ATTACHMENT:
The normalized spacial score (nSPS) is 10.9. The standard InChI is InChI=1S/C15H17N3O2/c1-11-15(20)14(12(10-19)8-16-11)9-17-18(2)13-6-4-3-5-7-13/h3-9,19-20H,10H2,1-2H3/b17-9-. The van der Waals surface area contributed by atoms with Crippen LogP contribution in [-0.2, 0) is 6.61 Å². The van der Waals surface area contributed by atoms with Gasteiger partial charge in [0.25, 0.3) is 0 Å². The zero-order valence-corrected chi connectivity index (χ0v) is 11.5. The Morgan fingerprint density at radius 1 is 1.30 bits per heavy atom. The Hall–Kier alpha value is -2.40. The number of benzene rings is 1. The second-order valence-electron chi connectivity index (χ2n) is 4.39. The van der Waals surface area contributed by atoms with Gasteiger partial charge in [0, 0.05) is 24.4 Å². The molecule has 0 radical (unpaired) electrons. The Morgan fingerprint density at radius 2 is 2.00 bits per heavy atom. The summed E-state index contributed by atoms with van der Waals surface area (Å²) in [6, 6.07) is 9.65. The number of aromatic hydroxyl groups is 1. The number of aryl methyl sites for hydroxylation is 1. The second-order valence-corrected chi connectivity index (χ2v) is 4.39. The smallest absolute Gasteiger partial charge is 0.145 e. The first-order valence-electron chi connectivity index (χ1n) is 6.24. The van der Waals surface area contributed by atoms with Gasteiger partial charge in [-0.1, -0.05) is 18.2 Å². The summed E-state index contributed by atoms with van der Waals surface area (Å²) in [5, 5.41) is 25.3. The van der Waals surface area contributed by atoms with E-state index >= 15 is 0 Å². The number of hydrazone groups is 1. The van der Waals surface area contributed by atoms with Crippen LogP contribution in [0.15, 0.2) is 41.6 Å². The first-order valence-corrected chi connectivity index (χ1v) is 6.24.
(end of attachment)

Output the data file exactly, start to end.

The normalized spacial score (nSPS) is 10.9. The standard InChI is InChI=1S/C15H17N3O2/c1-11-15(20)14(12(10-19)8-16-11)9-17-18(2)13-6-4-3-5-7-13/h3-9,19-20H,10H2,1-2H3/b17-9-. The van der Waals surface area contributed by atoms with Crippen LogP contribution in [-0.2, 0) is 6.61 Å². The van der Waals surface area contributed by atoms with Gasteiger partial charge in [0.25, 0.3) is 0 Å². The zero-order valence-corrected chi connectivity index (χ0v) is 11.5. The Morgan fingerprint density at radius 1 is 1.30 bits per heavy atom. The Hall–Kier alpha value is -2.40. The number of benzene rings is 1. The second-order valence-electron chi connectivity index (χ2n) is 4.39. The van der Waals surface area contributed by atoms with Gasteiger partial charge in [0, 0.05) is 24.4 Å². The molecule has 0 radical (unpaired) electrons. The Morgan fingerprint density at radius 2 is 2.00 bits per heavy atom. The summed E-state index contributed by atoms with van der Waals surface area (Å²) in [6, 6.07) is 9.65. The number of aromatic hydroxyl groups is 1. The number of aryl methyl sites for hydroxylation is 1. The second-order valence-corrected chi connectivity index (χ2v) is 4.39. The smallest absolute Gasteiger partial charge is 0.145 e. The first-order valence-electron chi connectivity index (χ1n) is 6.24. The van der Waals surface area contributed by atoms with Gasteiger partial charge in [-0.1, -0.05) is 18.2 Å². The summed E-state index contributed by atoms with van der Waals surface area (Å²) in [5, 5.41) is 25.3. The van der Waals surface area contributed by atoms with E-state index >= 15 is 0 Å². The number of hydrazone groups is 1. The van der Waals surface area contributed by atoms with Crippen LogP contribution in [0.15, 0.2) is 41.6 Å². The first-order valence-corrected chi connectivity index (χ1v) is 6.24.